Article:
Still, perhaps the most interesting fanish rumination is whether or not Moriarty is more a part of Sherlock’s mind than a real person. Beautifully, “The Abominable Bride” gives us a lush recreation of Reichenbach Falls from the canonical story “The Adventure of the Final Problem.” But, it also grafts on a revision to this story, one in which Watson intervenes and saves Holmes, seemingly from both Moriarty and himself. A revision of the events at Reichenbach Falls is kind of what Sherlock Holmes writing post-“The Final Problem” is all about. Perhaps the most famous Reichenbach revision comes from Nicholas Meyer’s 1974 novel The Seven Per-Cent Solution, in which it’s revealed Moriarty is not real, but rather a complicated construct of Holmes’s psyche. In the Meyer novel, Holmes figures this out with the help of Sigmund Freud, who “The Abominable Bride” outright references when Holmes makes a mention of an “analyst’s couch in Vienna.” Between Laurie R. King and Nicholas Meyer, that’s two non-canonical works referenced here, in additional to all the canonical ones!
So, what to make of “The Abominable Bride”? In the end did any of it matter? Since so much of the episode wasn’t real, a lot people may feel cheated. But, if you view the episode as an essay or think piece, then there’s a potpourri of wonderful Sherlockian goodies. The titular Abominable Bride herself is not only a reference to a line in “The Adventure of the Musgrave Ritual,” but her twin pistols and intentional suicide also echo “The Problem of Thor Bridge.” Super-fat Mycroft is straight out of “The Adventure of the Greek Interpreter,” while the double-upped buried bodies is reminiscent of “The Disappearance of Lady Frances Carfax.” Even casual fans will catch the visual clues from “The Five Orange Pips,” “A Scandal in Bohemia,” “The Creeping Man,” A Study In Scarlet, The Sign of the Four, and of course, “The Final Problem.”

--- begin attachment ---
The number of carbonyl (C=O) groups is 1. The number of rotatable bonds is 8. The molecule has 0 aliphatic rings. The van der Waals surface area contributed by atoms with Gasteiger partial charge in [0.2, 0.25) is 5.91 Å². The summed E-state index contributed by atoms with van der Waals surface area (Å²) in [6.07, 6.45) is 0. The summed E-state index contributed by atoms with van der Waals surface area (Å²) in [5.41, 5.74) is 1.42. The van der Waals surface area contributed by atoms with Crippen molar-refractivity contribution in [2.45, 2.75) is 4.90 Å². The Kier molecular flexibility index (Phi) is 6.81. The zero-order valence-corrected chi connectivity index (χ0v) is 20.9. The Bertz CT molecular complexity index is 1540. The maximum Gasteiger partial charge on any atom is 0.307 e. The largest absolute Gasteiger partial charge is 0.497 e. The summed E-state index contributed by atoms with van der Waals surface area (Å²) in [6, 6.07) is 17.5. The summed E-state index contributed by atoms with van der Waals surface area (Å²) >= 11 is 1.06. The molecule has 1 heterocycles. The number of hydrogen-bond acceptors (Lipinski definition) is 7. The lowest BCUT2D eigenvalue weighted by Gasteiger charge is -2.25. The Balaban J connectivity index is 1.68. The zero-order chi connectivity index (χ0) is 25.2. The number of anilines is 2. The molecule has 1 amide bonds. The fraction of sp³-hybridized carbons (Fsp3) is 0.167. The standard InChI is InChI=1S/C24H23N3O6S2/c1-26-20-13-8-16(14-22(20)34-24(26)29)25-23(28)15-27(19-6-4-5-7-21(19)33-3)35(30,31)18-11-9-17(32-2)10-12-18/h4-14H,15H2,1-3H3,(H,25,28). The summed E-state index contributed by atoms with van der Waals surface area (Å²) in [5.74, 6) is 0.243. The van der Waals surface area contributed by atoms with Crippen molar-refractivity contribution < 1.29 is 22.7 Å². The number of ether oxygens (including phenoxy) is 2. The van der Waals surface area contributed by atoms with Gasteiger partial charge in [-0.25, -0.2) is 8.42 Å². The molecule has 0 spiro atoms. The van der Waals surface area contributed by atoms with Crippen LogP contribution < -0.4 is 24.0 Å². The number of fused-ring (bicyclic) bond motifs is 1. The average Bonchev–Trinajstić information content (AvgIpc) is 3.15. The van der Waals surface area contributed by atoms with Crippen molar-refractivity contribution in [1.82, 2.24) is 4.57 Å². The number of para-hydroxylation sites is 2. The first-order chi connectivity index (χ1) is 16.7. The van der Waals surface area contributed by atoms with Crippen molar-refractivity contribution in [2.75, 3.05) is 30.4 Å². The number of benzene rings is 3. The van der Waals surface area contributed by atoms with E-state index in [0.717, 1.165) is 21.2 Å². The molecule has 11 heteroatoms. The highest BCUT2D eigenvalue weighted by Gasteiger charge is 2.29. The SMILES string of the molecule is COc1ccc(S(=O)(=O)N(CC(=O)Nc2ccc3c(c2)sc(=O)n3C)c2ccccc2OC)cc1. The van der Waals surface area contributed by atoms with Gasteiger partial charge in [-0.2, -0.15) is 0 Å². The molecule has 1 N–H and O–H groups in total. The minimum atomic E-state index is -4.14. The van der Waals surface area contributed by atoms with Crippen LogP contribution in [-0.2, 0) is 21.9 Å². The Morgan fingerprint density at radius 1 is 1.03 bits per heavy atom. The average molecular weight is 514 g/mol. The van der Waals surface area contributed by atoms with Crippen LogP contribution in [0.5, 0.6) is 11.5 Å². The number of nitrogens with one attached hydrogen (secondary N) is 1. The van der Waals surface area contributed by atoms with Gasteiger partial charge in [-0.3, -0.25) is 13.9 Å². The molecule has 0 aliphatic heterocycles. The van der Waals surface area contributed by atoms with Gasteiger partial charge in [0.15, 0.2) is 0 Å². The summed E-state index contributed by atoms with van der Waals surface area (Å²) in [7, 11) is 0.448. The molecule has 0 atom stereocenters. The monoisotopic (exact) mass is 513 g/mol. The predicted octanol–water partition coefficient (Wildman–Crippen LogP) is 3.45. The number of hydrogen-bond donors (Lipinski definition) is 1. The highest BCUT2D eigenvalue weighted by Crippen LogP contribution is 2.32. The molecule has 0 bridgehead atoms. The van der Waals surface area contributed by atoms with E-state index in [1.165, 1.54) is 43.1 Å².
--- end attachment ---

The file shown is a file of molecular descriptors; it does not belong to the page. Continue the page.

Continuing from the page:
The narrative frame of Sherlock Holmes has always been about an echo of what is “real” and what is the “fancy” of the storyteller. In the original stories, that fancy—the embellishments from Dr. Watson—are part of the experience. Each subsequent interpretation from Laurie R. King to Nicholas Meyer, to Robert Doherty to Lyndsay Faye, add an additional lens onto the characters. With “The Abominable Bride,” Steven Moffat and Mark Gatiss are peering back through all those lenses to find the characters searching for themselves. If you love any of them—from Mary to Mrs. Hudson to Lestrade to John and Sherlock themselves—then you must have, even if just for a moment, loved something in this episode.
And if you didn’t? Well, then I concede that you may have in fact seen “The Abominable Bride.” But did you observe?
Ryan Britt is the author of the essay collection Luke Skywalker Can’t Read and Other Geeky Truths, out now from Plume Books (Penguin Random House). He’s written about Sherlock Holmes extensively for The Literary Hub, Electric Literature, The B&N Book Blog, and here on Tor.com. In fact, way back in 2010, he was the very first Tor.com contributor to suggest covering at little TV show called… Sherlock.